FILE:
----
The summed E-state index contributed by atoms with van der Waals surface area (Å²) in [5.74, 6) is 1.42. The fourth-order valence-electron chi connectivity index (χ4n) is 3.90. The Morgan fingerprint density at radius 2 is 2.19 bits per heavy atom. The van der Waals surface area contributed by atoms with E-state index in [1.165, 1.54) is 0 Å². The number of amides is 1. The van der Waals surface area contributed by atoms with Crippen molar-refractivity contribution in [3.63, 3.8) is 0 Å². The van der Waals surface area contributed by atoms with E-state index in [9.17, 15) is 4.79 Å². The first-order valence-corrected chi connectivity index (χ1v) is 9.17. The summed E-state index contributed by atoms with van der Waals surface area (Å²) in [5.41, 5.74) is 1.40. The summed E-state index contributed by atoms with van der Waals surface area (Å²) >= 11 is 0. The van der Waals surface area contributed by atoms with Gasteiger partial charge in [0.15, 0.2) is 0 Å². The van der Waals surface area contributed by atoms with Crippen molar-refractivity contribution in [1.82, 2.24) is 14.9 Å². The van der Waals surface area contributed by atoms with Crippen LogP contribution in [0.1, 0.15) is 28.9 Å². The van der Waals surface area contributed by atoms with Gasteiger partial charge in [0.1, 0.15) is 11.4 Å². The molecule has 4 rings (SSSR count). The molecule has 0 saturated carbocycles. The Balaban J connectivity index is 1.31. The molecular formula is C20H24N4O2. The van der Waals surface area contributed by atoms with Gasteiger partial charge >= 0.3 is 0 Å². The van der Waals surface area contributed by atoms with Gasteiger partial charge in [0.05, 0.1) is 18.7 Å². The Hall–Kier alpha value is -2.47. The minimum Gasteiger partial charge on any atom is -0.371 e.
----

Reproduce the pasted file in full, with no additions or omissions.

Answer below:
The summed E-state index contributed by atoms with van der Waals surface area (Å²) in [5.74, 6) is 1.42. The fourth-order valence-electron chi connectivity index (χ4n) is 3.90. The Morgan fingerprint density at radius 2 is 2.19 bits per heavy atom. The van der Waals surface area contributed by atoms with E-state index in [1.165, 1.54) is 0 Å². The number of amides is 1. The van der Waals surface area contributed by atoms with Crippen molar-refractivity contribution in [3.63, 3.8) is 0 Å². The van der Waals surface area contributed by atoms with E-state index in [9.17, 15) is 4.79 Å². The first-order valence-corrected chi connectivity index (χ1v) is 9.17. The summed E-state index contributed by atoms with van der Waals surface area (Å²) in [5.41, 5.74) is 1.40. The summed E-state index contributed by atoms with van der Waals surface area (Å²) >= 11 is 0. The van der Waals surface area contributed by atoms with Gasteiger partial charge in [0.15, 0.2) is 0 Å². The van der Waals surface area contributed by atoms with Crippen molar-refractivity contribution in [1.82, 2.24) is 14.9 Å². The van der Waals surface area contributed by atoms with Crippen LogP contribution in [0.1, 0.15) is 28.9 Å². The van der Waals surface area contributed by atoms with Gasteiger partial charge in [0.1, 0.15) is 11.4 Å². The molecule has 4 rings (SSSR count). The molecule has 0 saturated carbocycles. The Balaban J connectivity index is 1.31. The molecular formula is C20H24N4O2. The van der Waals surface area contributed by atoms with Gasteiger partial charge >= 0.3 is 0 Å². The van der Waals surface area contributed by atoms with Gasteiger partial charge in [0.05, 0.1) is 18.7 Å². The Hall–Kier alpha value is -2.47. The minimum Gasteiger partial charge on any atom is -0.371 e.